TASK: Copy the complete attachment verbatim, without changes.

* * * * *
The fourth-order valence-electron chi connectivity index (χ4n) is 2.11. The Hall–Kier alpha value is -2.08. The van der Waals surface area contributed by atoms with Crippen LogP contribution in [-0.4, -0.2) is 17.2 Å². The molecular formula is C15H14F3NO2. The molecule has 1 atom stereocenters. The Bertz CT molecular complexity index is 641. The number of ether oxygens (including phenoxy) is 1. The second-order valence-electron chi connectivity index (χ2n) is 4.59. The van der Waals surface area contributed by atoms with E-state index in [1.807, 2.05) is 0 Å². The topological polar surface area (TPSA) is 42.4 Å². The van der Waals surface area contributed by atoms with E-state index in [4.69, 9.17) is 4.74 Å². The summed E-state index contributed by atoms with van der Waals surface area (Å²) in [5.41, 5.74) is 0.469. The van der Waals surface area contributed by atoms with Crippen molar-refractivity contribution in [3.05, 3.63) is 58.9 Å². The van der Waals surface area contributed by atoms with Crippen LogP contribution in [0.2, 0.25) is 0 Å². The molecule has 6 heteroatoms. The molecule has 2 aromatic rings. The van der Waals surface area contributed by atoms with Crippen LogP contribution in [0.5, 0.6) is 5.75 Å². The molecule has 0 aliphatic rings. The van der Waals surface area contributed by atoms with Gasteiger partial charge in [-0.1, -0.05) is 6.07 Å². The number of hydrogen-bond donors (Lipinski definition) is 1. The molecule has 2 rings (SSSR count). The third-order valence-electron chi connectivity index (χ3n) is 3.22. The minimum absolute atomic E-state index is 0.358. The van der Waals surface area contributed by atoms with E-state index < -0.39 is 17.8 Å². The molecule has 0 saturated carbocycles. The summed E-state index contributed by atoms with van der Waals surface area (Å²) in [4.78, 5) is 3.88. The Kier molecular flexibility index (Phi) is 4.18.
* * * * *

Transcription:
The fourth-order valence-electron chi connectivity index (χ4n) is 2.11. The Hall–Kier alpha value is -2.08. The van der Waals surface area contributed by atoms with Crippen LogP contribution in [-0.4, -0.2) is 17.2 Å². The molecular formula is C15H14F3NO2. The molecule has 1 atom stereocenters. The Bertz CT molecular complexity index is 641. The number of ether oxygens (including phenoxy) is 1. The second-order valence-electron chi connectivity index (χ2n) is 4.59. The van der Waals surface area contributed by atoms with E-state index in [1.807, 2.05) is 0 Å². The topological polar surface area (TPSA) is 42.4 Å². The van der Waals surface area contributed by atoms with E-state index in [4.69, 9.17) is 4.74 Å². The summed E-state index contributed by atoms with van der Waals surface area (Å²) in [5.41, 5.74) is 0.469. The van der Waals surface area contributed by atoms with Crippen molar-refractivity contribution in [3.05, 3.63) is 58.9 Å². The van der Waals surface area contributed by atoms with Crippen LogP contribution in [0.2, 0.25) is 0 Å². The molecule has 6 heteroatoms. The molecule has 2 aromatic rings. The van der Waals surface area contributed by atoms with Crippen LogP contribution in [0.5, 0.6) is 5.75 Å². The molecule has 0 aliphatic rings. The van der Waals surface area contributed by atoms with Gasteiger partial charge in [-0.1, -0.05) is 6.07 Å². The number of hydrogen-bond donors (Lipinski definition) is 1. The molecule has 2 rings (SSSR count). The third-order valence-electron chi connectivity index (χ3n) is 3.22. The minimum absolute atomic E-state index is 0.358. The van der Waals surface area contributed by atoms with E-state index < -0.39 is 17.8 Å². The molecule has 0 saturated carbocycles. The summed E-state index contributed by atoms with van der Waals surface area (Å²) in [4.78, 5) is 3.88. The Kier molecular flexibility index (Phi) is 4.18.